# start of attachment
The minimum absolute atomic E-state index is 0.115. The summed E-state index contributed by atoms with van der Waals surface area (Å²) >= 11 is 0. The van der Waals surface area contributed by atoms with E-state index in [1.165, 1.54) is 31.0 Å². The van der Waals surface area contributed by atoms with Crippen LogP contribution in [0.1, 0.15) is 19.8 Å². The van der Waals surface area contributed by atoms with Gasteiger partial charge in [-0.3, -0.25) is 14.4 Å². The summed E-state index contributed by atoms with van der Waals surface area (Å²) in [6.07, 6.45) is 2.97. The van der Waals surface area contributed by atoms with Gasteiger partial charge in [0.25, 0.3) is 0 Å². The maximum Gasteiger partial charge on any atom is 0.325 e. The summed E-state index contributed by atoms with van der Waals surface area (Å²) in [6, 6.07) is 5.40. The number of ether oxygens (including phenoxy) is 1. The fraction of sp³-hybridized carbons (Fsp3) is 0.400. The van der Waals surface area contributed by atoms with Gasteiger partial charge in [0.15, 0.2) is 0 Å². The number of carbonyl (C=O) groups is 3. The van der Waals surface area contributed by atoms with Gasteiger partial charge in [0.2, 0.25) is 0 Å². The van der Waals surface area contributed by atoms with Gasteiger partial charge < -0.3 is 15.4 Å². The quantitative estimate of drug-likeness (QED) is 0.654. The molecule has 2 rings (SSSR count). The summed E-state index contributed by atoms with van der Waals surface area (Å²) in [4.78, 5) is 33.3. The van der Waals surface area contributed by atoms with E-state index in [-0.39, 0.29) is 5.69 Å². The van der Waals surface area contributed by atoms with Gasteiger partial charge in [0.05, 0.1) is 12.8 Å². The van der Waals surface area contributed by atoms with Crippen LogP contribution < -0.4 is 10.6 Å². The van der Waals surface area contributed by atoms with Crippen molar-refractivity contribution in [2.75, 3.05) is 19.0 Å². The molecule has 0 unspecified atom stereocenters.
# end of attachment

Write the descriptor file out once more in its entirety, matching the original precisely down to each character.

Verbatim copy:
The minimum absolute atomic E-state index is 0.115. The summed E-state index contributed by atoms with van der Waals surface area (Å²) >= 11 is 0. The van der Waals surface area contributed by atoms with E-state index in [1.165, 1.54) is 31.0 Å². The van der Waals surface area contributed by atoms with Crippen LogP contribution in [0.1, 0.15) is 19.8 Å². The van der Waals surface area contributed by atoms with Gasteiger partial charge in [-0.3, -0.25) is 14.4 Å². The summed E-state index contributed by atoms with van der Waals surface area (Å²) in [6.07, 6.45) is 2.97. The van der Waals surface area contributed by atoms with Gasteiger partial charge in [0.25, 0.3) is 0 Å². The maximum Gasteiger partial charge on any atom is 0.325 e. The summed E-state index contributed by atoms with van der Waals surface area (Å²) in [6, 6.07) is 5.40. The number of ether oxygens (including phenoxy) is 1. The fraction of sp³-hybridized carbons (Fsp3) is 0.400. The van der Waals surface area contributed by atoms with Gasteiger partial charge in [0.15, 0.2) is 0 Å². The number of carbonyl (C=O) groups is 3. The van der Waals surface area contributed by atoms with Gasteiger partial charge in [0.2, 0.25) is 0 Å². The van der Waals surface area contributed by atoms with Gasteiger partial charge < -0.3 is 15.4 Å². The quantitative estimate of drug-likeness (QED) is 0.654. The molecule has 2 rings (SSSR count). The summed E-state index contributed by atoms with van der Waals surface area (Å²) in [4.78, 5) is 33.3. The van der Waals surface area contributed by atoms with E-state index in [-0.39, 0.29) is 5.69 Å². The van der Waals surface area contributed by atoms with Gasteiger partial charge in [0.05, 0.1) is 12.8 Å². The van der Waals surface area contributed by atoms with Crippen LogP contribution < -0.4 is 10.6 Å². The van der Waals surface area contributed by atoms with Crippen molar-refractivity contribution in [2.75, 3.05) is 19.0 Å². The molecule has 0 unspecified atom stereocenters.